Acknowledgments

Meng Jiang and Mengli Zhang equally contributed to this article.
This work was supported by grants from the National Natural Science Foundation of China (No. 81773342, 81673083, 81703153), CAMS Innovation Fund for Medical Sciences (CIFMS-2017-I2M-1-017 and 2016-I2M-1-005), PhD Programs Foundation of Ministry of Education of China (No. 20131106120046), the Jiangsu Provincial Special Program of Medical Science (BL2012003), the Open Foundation of the State Key Laboratory of Pollution Control and Resource Reuse (PCRRF17032) and PUMC Youth Fund and Fundamental Research Funds for the Central Universities (3332014008).

Conflict of interest

The authors declare no conflict of interest.

References

Plewig G, Wolff HH, Braun-Falco O. Steatocystoma multiplex: anatomic reevaluation, electron microscopy, and autoradiography. Arch Dermatol Res 1982; 272: 363-80.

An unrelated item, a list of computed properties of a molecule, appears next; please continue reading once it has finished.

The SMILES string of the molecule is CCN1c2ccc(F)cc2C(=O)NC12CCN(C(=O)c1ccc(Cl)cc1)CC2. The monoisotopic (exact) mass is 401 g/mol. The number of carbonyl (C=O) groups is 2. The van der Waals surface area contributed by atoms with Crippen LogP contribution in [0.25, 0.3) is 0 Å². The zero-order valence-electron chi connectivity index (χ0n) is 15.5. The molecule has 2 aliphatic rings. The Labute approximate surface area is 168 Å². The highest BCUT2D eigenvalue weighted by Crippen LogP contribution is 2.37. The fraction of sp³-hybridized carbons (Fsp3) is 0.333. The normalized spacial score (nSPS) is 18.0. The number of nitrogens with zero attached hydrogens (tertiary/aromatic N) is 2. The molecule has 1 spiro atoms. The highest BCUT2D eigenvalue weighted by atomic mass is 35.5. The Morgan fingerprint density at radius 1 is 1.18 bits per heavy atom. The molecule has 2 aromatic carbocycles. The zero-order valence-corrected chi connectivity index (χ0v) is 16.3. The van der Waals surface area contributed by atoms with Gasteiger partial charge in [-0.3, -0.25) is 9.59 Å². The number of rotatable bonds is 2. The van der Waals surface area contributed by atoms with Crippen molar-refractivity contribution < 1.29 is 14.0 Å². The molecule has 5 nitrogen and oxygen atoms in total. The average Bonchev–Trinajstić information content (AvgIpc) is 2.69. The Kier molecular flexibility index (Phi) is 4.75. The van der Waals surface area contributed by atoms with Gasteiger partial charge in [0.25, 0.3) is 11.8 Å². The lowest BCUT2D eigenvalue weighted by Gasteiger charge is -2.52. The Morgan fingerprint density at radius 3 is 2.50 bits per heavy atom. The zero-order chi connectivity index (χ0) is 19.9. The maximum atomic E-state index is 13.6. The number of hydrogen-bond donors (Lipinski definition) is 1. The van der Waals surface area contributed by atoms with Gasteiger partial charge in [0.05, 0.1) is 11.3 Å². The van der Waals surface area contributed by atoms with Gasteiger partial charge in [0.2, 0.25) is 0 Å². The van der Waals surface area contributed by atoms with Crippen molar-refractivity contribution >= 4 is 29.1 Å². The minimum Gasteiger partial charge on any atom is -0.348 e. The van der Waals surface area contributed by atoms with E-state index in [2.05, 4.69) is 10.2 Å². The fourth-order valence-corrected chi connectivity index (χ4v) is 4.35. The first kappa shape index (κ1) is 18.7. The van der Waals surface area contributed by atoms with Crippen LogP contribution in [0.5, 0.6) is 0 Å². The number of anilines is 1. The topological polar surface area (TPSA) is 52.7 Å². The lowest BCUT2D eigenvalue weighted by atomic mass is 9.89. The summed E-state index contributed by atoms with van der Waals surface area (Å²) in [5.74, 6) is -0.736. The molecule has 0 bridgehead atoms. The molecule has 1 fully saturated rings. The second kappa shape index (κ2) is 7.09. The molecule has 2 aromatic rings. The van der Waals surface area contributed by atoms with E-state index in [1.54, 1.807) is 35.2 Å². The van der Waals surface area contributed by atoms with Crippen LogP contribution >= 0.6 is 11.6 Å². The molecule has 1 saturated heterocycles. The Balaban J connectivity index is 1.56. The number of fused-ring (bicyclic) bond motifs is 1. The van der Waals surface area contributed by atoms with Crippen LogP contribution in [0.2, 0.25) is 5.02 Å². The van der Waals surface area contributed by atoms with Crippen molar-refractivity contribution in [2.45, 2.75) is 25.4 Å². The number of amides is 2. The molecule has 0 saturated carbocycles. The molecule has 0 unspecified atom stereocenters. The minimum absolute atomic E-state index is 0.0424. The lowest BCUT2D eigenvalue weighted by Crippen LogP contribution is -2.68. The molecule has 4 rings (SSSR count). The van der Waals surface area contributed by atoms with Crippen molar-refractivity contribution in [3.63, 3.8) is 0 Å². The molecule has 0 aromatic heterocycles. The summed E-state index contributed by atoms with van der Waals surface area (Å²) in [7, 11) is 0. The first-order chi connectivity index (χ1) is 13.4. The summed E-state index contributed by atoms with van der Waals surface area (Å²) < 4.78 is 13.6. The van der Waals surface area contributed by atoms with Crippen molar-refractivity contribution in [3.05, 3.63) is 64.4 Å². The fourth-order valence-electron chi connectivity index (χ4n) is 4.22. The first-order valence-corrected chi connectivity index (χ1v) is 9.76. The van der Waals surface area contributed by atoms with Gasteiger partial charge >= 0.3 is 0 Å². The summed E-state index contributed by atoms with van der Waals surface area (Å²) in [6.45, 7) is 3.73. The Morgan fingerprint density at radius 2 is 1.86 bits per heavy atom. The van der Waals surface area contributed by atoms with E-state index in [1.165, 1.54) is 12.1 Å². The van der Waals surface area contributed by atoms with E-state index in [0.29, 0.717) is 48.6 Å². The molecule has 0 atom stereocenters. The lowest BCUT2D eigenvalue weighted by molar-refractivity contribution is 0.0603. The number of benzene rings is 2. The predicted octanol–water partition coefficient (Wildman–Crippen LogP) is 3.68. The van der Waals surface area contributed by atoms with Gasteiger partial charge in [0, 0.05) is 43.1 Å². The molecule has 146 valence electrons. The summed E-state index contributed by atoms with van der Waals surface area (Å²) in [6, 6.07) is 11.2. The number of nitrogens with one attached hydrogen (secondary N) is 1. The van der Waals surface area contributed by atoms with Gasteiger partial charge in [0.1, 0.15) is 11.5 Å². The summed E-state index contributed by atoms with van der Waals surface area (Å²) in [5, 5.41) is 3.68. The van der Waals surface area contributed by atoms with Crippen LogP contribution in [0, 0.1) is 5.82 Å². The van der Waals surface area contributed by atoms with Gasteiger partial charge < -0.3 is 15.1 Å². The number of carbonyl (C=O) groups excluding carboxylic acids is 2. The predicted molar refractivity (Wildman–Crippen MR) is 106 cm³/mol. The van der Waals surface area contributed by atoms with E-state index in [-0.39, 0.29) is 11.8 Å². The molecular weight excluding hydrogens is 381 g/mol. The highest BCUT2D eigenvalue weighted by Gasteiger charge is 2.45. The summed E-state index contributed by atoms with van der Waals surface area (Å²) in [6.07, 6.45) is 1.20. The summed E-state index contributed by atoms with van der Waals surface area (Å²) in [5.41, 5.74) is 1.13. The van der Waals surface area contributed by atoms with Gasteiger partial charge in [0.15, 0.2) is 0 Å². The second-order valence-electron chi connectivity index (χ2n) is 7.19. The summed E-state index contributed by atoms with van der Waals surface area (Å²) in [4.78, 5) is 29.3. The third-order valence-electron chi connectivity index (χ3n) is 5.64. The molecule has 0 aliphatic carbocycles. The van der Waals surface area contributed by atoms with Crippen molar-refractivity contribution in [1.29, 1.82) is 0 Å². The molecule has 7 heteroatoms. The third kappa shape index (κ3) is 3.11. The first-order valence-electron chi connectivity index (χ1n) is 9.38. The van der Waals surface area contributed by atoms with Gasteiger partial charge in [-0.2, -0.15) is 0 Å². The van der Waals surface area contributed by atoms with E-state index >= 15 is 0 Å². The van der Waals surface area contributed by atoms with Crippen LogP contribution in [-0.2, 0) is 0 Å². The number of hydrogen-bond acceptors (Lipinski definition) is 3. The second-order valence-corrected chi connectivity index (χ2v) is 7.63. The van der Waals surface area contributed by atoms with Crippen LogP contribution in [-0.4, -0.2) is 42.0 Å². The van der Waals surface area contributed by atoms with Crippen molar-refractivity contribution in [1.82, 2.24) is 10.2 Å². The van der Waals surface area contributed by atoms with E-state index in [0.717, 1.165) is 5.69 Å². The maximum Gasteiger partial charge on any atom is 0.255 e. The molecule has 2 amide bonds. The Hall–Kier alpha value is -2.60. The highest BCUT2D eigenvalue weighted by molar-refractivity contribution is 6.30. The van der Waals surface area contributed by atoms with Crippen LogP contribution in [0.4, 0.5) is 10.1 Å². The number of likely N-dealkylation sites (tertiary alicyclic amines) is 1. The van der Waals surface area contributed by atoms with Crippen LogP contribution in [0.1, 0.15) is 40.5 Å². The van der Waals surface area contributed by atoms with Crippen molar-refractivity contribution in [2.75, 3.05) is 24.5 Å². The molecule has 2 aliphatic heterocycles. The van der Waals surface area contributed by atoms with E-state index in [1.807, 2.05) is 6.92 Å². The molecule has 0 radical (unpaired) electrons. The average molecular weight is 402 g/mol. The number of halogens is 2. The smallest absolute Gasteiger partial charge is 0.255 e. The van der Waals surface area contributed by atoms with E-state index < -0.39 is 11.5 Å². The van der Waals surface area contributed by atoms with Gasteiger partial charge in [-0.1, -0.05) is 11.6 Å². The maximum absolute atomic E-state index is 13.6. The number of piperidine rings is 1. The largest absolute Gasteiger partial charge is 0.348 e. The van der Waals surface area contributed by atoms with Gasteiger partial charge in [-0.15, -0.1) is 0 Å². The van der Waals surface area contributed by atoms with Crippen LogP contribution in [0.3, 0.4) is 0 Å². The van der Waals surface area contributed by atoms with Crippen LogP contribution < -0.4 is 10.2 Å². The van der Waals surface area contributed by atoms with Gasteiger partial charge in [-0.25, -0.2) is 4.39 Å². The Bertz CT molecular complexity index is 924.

Cho S, Chang SE, Choi JH, et al. Clinical and histologic features of 64 cases of steatocystoma multiplex. J Dermatol 2002; 29: 152-6.
Gass JK, Wilson NJ, Smith FJ, et al. Steatocystoma multiplex, oligodontia and partial persistent primary dentition associated with a novel keratin 17 mutation. Br J Dermatol 2009; 161: 1396-8.
Marley WM, Buntin DM, Chesney TM. Steatocystoma multiplex limited to the scalp. Arch Dermatol 1981; 117: 673-4.
Cole LA. Steatocystoma multiplex. Arch Dermatol 1976; 112: 1437-9.
Mortazavi H, Taheri A, Mansoori P, et al. Localized forms of steatocystoma multiplex: case report and review of the literature. Dermatol Online J 2005; 11: 22.
Düzova AN, Sentürk GB. Suggestion for the treatment of steatocystoma multiplex located exclusively on the face. Int J Dermatol 2004; 43: 60-2.
Copyright: © 2018 Termedia Sp. z o. o. This is an Open Access article distributed under the terms of the Creative Commons Attribution-NonCommercial-ShareAlike 4.0 International (CC BY-NC-SA 4.0) License (http://creativecommons.org/licenses/by-nc-sa/4.0/), allowing third parties to copy and redistribute the material in any medium or format and to remix, transform, and build upon the material, provided the original work is properly cited and states its license.
Quick links
© 2020 Termedia Sp. z o.o. All rights reserved.
Developed by Bentus.
PayU - płatności internetowe